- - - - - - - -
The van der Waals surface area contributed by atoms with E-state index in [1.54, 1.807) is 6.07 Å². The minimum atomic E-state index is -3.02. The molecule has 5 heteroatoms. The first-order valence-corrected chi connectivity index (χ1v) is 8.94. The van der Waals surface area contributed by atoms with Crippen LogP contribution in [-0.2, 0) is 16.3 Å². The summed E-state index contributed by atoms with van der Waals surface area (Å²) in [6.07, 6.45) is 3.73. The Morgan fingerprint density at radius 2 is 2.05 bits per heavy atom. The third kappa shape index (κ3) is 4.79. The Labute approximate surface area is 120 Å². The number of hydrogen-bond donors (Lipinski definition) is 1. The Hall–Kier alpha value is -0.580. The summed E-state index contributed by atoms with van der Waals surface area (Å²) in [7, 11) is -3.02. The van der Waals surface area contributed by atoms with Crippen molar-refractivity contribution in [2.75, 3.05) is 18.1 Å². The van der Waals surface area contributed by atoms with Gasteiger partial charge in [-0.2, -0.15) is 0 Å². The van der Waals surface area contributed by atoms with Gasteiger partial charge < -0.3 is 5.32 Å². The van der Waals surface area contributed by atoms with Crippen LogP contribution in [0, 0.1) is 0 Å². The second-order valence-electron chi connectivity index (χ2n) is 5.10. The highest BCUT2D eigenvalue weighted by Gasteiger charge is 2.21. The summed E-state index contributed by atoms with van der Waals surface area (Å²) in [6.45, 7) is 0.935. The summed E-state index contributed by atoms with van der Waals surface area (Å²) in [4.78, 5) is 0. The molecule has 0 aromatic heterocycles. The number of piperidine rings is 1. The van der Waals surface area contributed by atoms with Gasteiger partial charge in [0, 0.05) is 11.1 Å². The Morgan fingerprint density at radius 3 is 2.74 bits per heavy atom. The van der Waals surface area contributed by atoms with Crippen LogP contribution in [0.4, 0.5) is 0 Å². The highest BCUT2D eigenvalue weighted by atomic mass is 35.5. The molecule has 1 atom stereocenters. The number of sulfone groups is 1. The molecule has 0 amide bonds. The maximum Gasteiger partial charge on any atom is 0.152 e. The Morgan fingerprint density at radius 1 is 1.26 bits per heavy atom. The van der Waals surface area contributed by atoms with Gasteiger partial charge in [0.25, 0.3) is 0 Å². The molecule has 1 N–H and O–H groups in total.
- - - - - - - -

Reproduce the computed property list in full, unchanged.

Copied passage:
The van der Waals surface area contributed by atoms with E-state index in [1.54, 1.807) is 6.07 Å². The minimum atomic E-state index is -3.02. The molecule has 5 heteroatoms. The first-order valence-corrected chi connectivity index (χ1v) is 8.94. The van der Waals surface area contributed by atoms with Crippen LogP contribution in [-0.2, 0) is 16.3 Å². The summed E-state index contributed by atoms with van der Waals surface area (Å²) in [6.07, 6.45) is 3.73. The Morgan fingerprint density at radius 2 is 2.05 bits per heavy atom. The third kappa shape index (κ3) is 4.79. The Labute approximate surface area is 120 Å². The number of hydrogen-bond donors (Lipinski definition) is 1. The Hall–Kier alpha value is -0.580. The summed E-state index contributed by atoms with van der Waals surface area (Å²) in [7, 11) is -3.02. The van der Waals surface area contributed by atoms with Crippen molar-refractivity contribution in [2.75, 3.05) is 18.1 Å². The van der Waals surface area contributed by atoms with Gasteiger partial charge in [-0.2, -0.15) is 0 Å². The van der Waals surface area contributed by atoms with Gasteiger partial charge < -0.3 is 5.32 Å². The van der Waals surface area contributed by atoms with Crippen LogP contribution in [0, 0.1) is 0 Å². The second-order valence-electron chi connectivity index (χ2n) is 5.10. The highest BCUT2D eigenvalue weighted by Gasteiger charge is 2.21. The summed E-state index contributed by atoms with van der Waals surface area (Å²) in [6.45, 7) is 0.935. The summed E-state index contributed by atoms with van der Waals surface area (Å²) in [4.78, 5) is 0. The molecule has 0 aromatic heterocycles. The number of piperidine rings is 1. The van der Waals surface area contributed by atoms with Gasteiger partial charge in [0, 0.05) is 11.1 Å². The Morgan fingerprint density at radius 3 is 2.74 bits per heavy atom. The van der Waals surface area contributed by atoms with Crippen LogP contribution in [0.4, 0.5) is 0 Å². The highest BCUT2D eigenvalue weighted by atomic mass is 35.5. The molecule has 1 atom stereocenters. The number of sulfone groups is 1. The molecule has 0 amide bonds. The maximum Gasteiger partial charge on any atom is 0.152 e. The Morgan fingerprint density at radius 1 is 1.26 bits per heavy atom. The van der Waals surface area contributed by atoms with Gasteiger partial charge in [0.25, 0.3) is 0 Å². The molecule has 1 N–H and O–H groups in total.